Were new land use and agriculture support policies to align with net zero ambitions in a way that reduced national food self-sufficiency, and so raised food imports, then such offshoring of emissions would be highly likely. One illustration of these risks for the UK is in the expansion of commercial forestry. As described previously, expansion of forestry combined with increased use of timber for construction offers a way to address some of the permanence issues inherent in land-based climate mitigation policies. For the UK such a transition could mitigate over 2 tons CO2e ha−1 over a 100 year time horizon. However, the effective mitigation per hectare of forest could be halved if this forest expansion resulted in displacement of UK beef production to Brazil (Forster et al., 2019).
Another recently highlighted example of such risks is that of a 100% conversion to organic food production in England and Wales. Under such a scenario, domestic food production and production-based emissions estimates would fall, but overseas emissions (including those due to land use change) could rise to an extent that would more than offset any of the emission reductions seen in England and Wales (Smith L. G. et al., 2019).
Leakage is therefore of major importance for agriculture and land use in the context of global net zero ambitions as it can entirely undermine the global efficacy of national actions to tackle climate change (de Ruiter et al., 2016).
Realizing Net Zero
For the UK, indeed for all nations, important lessons can be learned from existing international frameworks relating to land use. The UN's REDD (Reduced Emissions from Deforestation and Degradation) programme and in particular its “Cancun Safeguards” (Chhatre et al., 2012) provide an exemplar of efforts to balance multiple competing needs within a finite land area. Though developed with forestry in mind, these safeguards—such as transparent and effective governance—could usefully align with wider rural policy development as nations like the UK strive to deliver net zero alongside a multitude of other goals.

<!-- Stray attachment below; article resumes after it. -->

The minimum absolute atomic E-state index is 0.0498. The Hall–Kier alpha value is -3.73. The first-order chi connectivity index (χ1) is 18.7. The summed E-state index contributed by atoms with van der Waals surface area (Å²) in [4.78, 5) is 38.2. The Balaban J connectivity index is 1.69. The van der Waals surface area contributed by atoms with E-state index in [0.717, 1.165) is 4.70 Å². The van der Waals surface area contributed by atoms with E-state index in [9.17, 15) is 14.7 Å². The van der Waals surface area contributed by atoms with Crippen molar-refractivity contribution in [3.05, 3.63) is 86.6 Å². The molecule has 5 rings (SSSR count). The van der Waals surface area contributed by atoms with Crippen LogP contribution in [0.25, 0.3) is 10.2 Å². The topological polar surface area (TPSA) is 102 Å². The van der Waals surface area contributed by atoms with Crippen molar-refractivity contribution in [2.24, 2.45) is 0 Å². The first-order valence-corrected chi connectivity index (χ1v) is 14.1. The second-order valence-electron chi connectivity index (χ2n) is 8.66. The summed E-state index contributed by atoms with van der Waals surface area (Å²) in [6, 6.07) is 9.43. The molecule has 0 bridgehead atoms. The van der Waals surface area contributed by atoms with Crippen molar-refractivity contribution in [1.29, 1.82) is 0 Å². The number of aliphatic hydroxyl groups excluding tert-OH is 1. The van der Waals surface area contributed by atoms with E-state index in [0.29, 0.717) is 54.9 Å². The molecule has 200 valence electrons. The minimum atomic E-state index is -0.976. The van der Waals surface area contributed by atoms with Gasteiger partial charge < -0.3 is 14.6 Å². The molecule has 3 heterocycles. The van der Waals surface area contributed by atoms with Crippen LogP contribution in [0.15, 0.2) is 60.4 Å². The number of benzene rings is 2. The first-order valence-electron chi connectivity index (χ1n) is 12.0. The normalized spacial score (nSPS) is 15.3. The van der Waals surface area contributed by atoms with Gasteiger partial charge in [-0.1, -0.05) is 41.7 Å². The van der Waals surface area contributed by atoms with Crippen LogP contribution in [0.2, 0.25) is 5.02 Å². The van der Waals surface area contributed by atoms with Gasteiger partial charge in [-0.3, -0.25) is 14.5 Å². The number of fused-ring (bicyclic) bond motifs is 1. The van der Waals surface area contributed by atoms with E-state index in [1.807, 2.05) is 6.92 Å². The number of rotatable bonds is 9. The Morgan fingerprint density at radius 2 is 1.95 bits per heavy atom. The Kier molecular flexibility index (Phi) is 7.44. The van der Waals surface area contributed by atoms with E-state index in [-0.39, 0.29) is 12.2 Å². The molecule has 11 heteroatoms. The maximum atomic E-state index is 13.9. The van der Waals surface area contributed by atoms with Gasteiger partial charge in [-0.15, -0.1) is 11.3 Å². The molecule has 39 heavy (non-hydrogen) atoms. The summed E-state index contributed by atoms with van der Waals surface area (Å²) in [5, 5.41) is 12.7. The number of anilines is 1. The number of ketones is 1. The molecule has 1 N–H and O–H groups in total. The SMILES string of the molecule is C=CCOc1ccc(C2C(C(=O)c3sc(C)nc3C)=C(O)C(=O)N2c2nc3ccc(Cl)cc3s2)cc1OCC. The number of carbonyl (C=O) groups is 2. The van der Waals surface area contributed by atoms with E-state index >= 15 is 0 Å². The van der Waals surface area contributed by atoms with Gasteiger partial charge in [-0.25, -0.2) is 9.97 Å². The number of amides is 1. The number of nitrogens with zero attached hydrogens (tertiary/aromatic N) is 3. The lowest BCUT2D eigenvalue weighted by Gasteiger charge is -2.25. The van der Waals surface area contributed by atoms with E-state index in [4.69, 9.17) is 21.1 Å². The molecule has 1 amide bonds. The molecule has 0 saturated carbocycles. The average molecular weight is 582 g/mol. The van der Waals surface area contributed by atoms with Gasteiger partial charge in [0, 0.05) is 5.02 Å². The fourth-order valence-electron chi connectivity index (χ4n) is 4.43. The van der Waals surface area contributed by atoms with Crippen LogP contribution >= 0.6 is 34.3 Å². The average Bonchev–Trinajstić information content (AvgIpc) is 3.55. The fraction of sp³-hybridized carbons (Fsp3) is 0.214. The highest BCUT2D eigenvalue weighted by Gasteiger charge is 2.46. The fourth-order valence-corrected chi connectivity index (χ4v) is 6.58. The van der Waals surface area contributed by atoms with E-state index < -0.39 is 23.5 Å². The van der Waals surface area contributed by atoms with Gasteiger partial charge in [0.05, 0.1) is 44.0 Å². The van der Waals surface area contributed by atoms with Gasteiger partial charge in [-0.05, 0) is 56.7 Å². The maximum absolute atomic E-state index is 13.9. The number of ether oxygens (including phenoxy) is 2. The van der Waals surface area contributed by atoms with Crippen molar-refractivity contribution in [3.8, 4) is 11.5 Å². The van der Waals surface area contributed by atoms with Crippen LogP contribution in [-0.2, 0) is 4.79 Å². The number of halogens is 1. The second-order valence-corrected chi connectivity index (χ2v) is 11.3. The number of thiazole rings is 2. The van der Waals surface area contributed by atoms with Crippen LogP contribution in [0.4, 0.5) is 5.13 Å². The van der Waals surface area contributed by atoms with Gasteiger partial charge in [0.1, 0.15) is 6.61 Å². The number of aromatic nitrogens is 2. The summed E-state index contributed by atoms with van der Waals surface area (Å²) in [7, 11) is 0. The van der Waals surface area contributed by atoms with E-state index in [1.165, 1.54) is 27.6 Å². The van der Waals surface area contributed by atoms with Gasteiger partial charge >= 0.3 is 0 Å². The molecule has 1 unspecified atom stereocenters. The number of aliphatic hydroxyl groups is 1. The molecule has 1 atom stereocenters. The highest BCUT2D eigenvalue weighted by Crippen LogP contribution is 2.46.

Transparent and effective land use governance for net zero could not only help avoid unintended consequences of policy changes, they would also help to ensure that aggregate change remains compatible with targets. To give alignment with international and national commitments, the balancing of natural ecosystem and biodiversity protection with net zero and food production goals must be overtly integrated within rural policy development, support and MRV (Monitoring, Reporting, and Verification). Past on-farm mitigation or woodland planting schemes, for instance, may well have provided multiple “public goods,” but the evidence base for these is badly lacking (Burton et al., 2018).
Independent advice on emission reduction targets and pathways is a central plank of any sustainable strategy to deliver net zero. In this, the UK's Committee on Climate Change already serves a vital role in advising government and monitoring progress at a UK-wide level and at a devolved administration level (McGregor et al., 2012). This has allowed integration of national and sub-national targets along with a consistent use of the evidence base. However, the co-dependency of UK and devolved administration climate targets means policy development and implementation must be well-integrated too. To avoid a cross-border blame game of shortfalls and delays, governance and delivery of the UK's regionally-biased demands on land use for net zero will therefore need to tread a careful line to ensure transparency is maintained and that the competencies and circumstances of the devolved administrations are respected.
Effective financial support systems will be fundamental to realizing net zero via land use change. These could be adaptations of existing systems (like revised CAP payments) (Matthews, 2013), newly developed ones directly targeted at public goods (e.g., the UK's Agriculture Bill and its ELM scheme; Rayment, 2019; Rodgers, 2019), or more market-led climate change-specific approaches such as carbon pricing and offsets (Crossman et al., 2011). Each has its strengths and weaknesses.